Author and journalist Helen Pearson tells the story of the UK birth cohort studies in her new book, The Life Project: The Extraordinary Story of Our Ordinary Lives.
The studies, which follow people born in a single point in time throughout their lives, are tracking five generations of Britons, from the post-war baby boomers to the Millennials born at the turn of the century.
Over the course of 70 years, these studies have been a leading source of evidence on how our early lives continue to shape us as we grow up, and grow old.
“These studies are unique in science and unparalleled elsewhere in the world; no other country has anything like them on the same scale,” writes Pearson.
“This is the tale of these studies and the remarkable discoveries that have come from them. Touching almost every person in Britain today, they are one of our best-kept secrets.”
Pearson, a science journalist and Chief Features Editor for the international science journal Nature, focuses mainly on the contributions that the studies have made to the understanding of health and disease.
Smoking during pregnancy can have a lasting negative effect on children’s health. Breastfeeding has benefits for children’s cognitive development. Early signs of illnesses such as cardiovascular disease and diabetes appear long before a person falls ill.
But, as Pearson finds, the story of health cannot easily be separated from the wider story of inequality that the cohorts have mapped so well. For decades, the same message has come out loud and clear from nearly every academic discipline using the cohorts for their research: social origins still matter.
Being born into poverty or disadvantage can have lasting effects on health, education, employment and ageing. By tracking people from all walks of life, cohort studies have been able to identify the true scale of inequality within and across generations, and how far-reaching the effects of disadvantage can be.
“We have a very strong responsibility to give people who have no voice a voice through these findings,” Prof Alissa Goodman told the Sunday Times Magazine in their feature on the cohorts.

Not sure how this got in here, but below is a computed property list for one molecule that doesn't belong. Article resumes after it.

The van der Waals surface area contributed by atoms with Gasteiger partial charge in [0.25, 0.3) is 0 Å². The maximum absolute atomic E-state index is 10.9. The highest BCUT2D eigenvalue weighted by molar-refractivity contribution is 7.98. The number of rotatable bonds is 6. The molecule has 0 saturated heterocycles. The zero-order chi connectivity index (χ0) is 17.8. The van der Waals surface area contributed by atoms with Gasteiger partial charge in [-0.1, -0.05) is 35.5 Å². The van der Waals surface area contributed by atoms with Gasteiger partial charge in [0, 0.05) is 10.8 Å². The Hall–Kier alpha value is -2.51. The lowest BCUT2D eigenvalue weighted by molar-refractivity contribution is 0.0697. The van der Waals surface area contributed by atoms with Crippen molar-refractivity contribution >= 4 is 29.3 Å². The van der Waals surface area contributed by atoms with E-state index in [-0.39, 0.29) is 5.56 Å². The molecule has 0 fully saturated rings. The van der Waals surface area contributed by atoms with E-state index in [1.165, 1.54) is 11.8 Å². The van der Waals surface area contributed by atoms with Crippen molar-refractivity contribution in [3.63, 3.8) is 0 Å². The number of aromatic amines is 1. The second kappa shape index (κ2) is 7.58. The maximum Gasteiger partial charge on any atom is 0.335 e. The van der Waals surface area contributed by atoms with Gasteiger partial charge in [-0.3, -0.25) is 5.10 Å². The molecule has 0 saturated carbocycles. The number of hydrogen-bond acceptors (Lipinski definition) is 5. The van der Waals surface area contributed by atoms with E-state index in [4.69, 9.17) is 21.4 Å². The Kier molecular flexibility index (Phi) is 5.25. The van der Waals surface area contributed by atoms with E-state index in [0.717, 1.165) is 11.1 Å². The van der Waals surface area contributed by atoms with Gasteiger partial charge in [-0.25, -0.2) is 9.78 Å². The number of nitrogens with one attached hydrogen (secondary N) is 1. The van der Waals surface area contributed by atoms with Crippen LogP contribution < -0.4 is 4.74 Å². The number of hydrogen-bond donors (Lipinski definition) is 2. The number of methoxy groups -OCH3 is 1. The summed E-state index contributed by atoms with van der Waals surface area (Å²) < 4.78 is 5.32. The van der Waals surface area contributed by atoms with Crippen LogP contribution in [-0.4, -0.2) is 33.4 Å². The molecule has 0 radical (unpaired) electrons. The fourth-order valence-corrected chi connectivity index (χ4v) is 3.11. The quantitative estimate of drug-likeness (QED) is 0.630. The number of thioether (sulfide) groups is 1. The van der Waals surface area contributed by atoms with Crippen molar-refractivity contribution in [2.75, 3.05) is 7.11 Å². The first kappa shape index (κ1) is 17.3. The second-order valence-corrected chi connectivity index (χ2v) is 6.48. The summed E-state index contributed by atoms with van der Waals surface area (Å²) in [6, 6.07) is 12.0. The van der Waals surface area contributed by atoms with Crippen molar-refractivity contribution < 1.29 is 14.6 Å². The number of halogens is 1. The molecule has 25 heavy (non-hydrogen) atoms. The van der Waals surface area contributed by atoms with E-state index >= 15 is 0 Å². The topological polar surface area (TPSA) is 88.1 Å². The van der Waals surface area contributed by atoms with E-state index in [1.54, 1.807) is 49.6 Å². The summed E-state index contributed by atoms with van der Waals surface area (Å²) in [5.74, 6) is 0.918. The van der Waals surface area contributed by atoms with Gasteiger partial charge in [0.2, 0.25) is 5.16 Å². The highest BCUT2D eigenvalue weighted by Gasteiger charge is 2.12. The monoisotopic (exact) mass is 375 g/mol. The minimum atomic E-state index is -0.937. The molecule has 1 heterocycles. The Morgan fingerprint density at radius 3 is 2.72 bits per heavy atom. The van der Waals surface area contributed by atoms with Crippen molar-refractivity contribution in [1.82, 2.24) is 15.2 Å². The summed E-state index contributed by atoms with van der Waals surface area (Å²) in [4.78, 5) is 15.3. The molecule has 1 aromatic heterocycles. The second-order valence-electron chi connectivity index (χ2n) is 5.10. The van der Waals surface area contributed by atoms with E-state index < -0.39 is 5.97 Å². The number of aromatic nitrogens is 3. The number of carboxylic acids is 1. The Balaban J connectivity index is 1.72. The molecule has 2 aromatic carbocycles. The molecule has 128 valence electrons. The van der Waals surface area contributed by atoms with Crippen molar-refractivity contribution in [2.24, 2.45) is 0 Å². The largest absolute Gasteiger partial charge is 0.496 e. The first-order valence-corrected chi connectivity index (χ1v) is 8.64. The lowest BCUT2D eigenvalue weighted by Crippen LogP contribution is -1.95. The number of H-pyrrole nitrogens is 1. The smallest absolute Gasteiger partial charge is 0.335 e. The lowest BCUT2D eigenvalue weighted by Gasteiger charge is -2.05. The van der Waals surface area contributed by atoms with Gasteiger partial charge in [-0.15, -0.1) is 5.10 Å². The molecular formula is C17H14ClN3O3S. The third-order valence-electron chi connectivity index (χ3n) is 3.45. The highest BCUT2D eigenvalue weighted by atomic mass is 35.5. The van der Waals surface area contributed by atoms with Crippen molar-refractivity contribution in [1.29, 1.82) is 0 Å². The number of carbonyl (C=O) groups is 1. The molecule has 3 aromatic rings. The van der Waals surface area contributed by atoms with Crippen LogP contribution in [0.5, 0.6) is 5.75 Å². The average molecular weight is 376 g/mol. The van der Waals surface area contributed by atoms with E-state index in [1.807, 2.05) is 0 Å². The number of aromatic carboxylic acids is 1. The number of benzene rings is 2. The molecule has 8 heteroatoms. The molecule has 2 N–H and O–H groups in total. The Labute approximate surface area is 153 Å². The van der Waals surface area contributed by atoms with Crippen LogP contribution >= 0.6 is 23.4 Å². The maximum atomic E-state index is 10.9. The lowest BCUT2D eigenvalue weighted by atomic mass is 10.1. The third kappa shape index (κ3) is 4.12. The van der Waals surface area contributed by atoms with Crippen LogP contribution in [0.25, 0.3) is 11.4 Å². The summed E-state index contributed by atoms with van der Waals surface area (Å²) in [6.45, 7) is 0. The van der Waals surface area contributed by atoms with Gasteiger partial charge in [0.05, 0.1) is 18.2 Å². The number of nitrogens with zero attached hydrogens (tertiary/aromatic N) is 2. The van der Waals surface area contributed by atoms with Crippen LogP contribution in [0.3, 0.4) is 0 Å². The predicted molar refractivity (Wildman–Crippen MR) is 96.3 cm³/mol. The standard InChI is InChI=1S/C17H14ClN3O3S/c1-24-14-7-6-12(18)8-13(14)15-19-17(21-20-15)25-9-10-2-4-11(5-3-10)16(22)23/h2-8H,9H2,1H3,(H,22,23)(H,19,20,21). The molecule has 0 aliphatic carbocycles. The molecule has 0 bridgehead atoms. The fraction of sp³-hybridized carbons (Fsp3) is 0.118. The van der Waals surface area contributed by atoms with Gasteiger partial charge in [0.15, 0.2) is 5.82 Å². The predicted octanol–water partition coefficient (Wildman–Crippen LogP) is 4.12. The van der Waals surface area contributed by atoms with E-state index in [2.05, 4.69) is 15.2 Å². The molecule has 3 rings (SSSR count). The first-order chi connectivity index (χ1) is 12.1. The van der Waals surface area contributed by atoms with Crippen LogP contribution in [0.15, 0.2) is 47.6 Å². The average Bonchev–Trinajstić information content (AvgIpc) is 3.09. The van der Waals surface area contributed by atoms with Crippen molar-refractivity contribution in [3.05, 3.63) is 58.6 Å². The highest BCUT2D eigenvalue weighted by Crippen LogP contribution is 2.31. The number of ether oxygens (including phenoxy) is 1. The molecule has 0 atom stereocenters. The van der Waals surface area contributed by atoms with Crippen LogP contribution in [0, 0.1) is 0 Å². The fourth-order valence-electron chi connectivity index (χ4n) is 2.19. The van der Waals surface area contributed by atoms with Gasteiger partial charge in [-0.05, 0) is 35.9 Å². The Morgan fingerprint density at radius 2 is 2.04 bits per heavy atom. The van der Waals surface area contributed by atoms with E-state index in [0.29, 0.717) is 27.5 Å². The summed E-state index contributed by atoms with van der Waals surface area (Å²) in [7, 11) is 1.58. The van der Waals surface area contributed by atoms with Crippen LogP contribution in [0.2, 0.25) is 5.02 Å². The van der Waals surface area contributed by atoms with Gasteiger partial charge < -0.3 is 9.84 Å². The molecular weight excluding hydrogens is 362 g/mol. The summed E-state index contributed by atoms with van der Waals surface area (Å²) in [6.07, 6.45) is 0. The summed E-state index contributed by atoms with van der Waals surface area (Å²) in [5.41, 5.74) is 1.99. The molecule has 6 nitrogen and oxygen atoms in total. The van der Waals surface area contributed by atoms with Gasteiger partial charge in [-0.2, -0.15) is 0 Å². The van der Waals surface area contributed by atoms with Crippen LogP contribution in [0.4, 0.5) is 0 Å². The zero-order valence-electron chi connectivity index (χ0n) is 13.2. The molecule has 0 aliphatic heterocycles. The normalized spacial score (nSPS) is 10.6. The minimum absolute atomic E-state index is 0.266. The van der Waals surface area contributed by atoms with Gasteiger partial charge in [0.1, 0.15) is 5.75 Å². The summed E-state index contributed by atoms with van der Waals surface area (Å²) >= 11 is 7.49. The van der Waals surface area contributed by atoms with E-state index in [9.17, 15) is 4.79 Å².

The UK is home to many longitudinal studies, following different groups of people, born in different regions, at different points in time. Pearson’s new book provides a history of five UK birth cohorts, including three run by the Centre for Longitudinal Studies:
The other two studies are following generations born in 1946 and 1991-92, and are managed at University College London and the University of Bristol respectively.
The book describes the “heroic” efforts of the scientists who dedicated their working lives to the studies, and the funders, including the Economic and Social Research Council and the Medical Research Council, who continue to support them.
But the real heroes are, undoubtedly, the participants. More than 70,000 study participants and their families have been taking part in these studies since the beginning, each person making a unique and irreplaceable contribution to the whole.
In 70 years, the studies have experienced their own ups and downs, and the scientific methods guiding them have advanced dramatically. However, the overriding message of the book rings clear – these studies are one of the nation’s greatest treasures and the envy of scientists and societies worldwide.
Helen Pearson is a science journalist and Chief Features Editor for the international science journal Nature. She has written extensively on findings from the birth cohort studies. Her book, The Life Project: The Extraordinary Story of Our Ordinary Lives, will be published by Penguin on 25 February.
Several researchers from the Centre for Longitudinal Studies gave interviews to Pearson as part of her research. The team at CLS was not involved in the writing or publishing of the book.
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